“Church People”

The other day when our four-year-old granddaughter Luna was visiting, she looked at me and said, “Grandma, why are you and Grandpa church people?”  This was no doubt prompted by the fact that her mother had packed “church clothes” just in case we got everybody up, fed and ready in time for the 10:30 mass on Sunday at St. Thomas the Apostle Episcopal Church, Hollywood.  (Nico can be a challenge to get all that done in less than 3 hours so there is always some doubt.) Anyway, being the good Episcopalian I am, which means we don’t usually evangelize (and knowing that Luna’s parents appreciate a light touch on these matters), I said, “Well, Grandpa and I want to go somewhere and be with people who want to talk about important things in life like love and kindness. Plus, I have faith there is something bigger than just this world.  And, besides, we like having a community of friends in this big city.”  (Yes, I know I omitted the words, Jesus and God.  This is part of that “light touch” since Sarah told me a while back, “Mom, I definitely don’t have the ‘religion’ gene.”)  Anyway, Luna looked at me with her big round eyes and said, “Well, I don’t like church.” I nodded.  “That’s okay.  But when you come to Grandma and Grandpa’s, we usually will try to go on Sundays.”

Sure enough, we did manage to get Luna and Nico bathed, dressed and fed (then rebathed for Nico) and still got to church just as the sermon started.  Luna, who was sitting next to me, said, “I love the ceiling.”  She pointed up.  “Yes, it is beautiful,” I said.  And those pictures are pretty,” she said, pointing to the Stations of the Cross hanging on the wall.  “Yes, they are.”  However, once the organ began to play, she rolled her eyes.  “I don’t like the music.”  “You don’t?” I said. “That is one of my favorite parts.”  She sat quietly then said in an annoyed voice, “Are we going to have to sing now?” “You don’t have to,” I said.  “That’s okay.”

We made it through the mass, then went into coffee hour.  After lots of hellos from my fellow St. Thomasites, who are especially fond of these two little tykes, Luna was ready to go to the Sunday School room so she could do some drawing.  I was happy to go too since Nico needed to be contained for just a little while since he had made two beelines up the side aisle during church and I had literally had to sprint to catch him.  While Luna was drawing and Nico was busy climbing up and down on a chair, I had time to think just for an instant about church and them.

I am a great believer in respecting people’s beliefs.  I think that is a fundamental kindness we need to offer to one another.  And while I have a deep spiritual side that brings me great comfort, I am not inclined to move into a sales pitch about why my beliefs are the right ones or even why they are right for me.  I will, of course, have a  discussion with any adult who wants to talk about faith in a kind-hearted and open way, but I don’t feel comfortable speaking about these things with a child, not even my own.  I am completely fine with them experiencing the community of our church, feeling the love that is extended from one person to another there (and to them), and even for them to sit in mass and experience what I think of as the magic of that experience.  But what is magical for me can be something entirely different for someone else.  That is his/her journey, not mine, even if they are four-years-old.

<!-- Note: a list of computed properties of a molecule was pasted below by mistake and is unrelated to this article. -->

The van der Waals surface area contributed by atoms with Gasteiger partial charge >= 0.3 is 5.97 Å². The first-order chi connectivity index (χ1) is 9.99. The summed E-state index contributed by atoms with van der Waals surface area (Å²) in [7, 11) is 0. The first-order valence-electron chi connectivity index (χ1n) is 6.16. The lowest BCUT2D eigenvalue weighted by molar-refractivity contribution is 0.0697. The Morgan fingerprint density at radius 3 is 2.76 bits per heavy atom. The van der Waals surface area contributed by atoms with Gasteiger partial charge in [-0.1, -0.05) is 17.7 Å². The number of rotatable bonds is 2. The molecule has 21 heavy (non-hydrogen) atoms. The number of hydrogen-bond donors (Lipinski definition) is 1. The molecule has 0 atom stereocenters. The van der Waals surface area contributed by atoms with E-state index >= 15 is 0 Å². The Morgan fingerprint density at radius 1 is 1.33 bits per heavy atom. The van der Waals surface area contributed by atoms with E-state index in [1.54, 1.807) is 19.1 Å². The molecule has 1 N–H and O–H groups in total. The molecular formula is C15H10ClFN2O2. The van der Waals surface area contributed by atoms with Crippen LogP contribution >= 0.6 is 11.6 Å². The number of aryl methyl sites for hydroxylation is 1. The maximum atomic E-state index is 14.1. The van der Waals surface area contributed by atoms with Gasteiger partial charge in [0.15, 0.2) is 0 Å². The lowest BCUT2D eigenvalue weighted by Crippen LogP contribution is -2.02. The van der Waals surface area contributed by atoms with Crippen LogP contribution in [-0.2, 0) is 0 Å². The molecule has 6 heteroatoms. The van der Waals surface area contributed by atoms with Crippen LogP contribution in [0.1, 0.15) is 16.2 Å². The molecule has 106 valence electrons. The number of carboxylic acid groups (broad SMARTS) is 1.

I realize this won’t sit well with some of the people I know who believe that children should be taught about Jesus and his life and the miracles he performed and his ultimate sacrifice, which subsequently provided His saving grace for us all.  However, I will just have to say that I believe children will find this information on their own when it makes sense for them.

I received some wonderful advice from an old priest friend of mine early in my marriage to Ray, who was an ardent non-believer.  Father Forrest said simply, “Don’t be rigid and don’t make coming to church a constant fight. Stay home some Sundays to show Ray that you respect his beliefs too.  I predict over time, he will show you the same respect and be fine with you coming to church.”

I agreed, though my mother’s words were a strident, “But it’s your obligation to be in church every Sunday!”

Alas, Old Father Forrest was right.  Over time, Ray became much more accepting of my beliefs.  He has his own connection to the church at this point, which is, of course, his own story to tell, not mine.

So, I have accepted that I will not be evangelizing to my grandchildren.  I will simply take them to church when I can and let the love and kindness of that community speak for itself, however that translates to Luna and Nico.

After all, love is the message, yes?

In my mind, absolutely.

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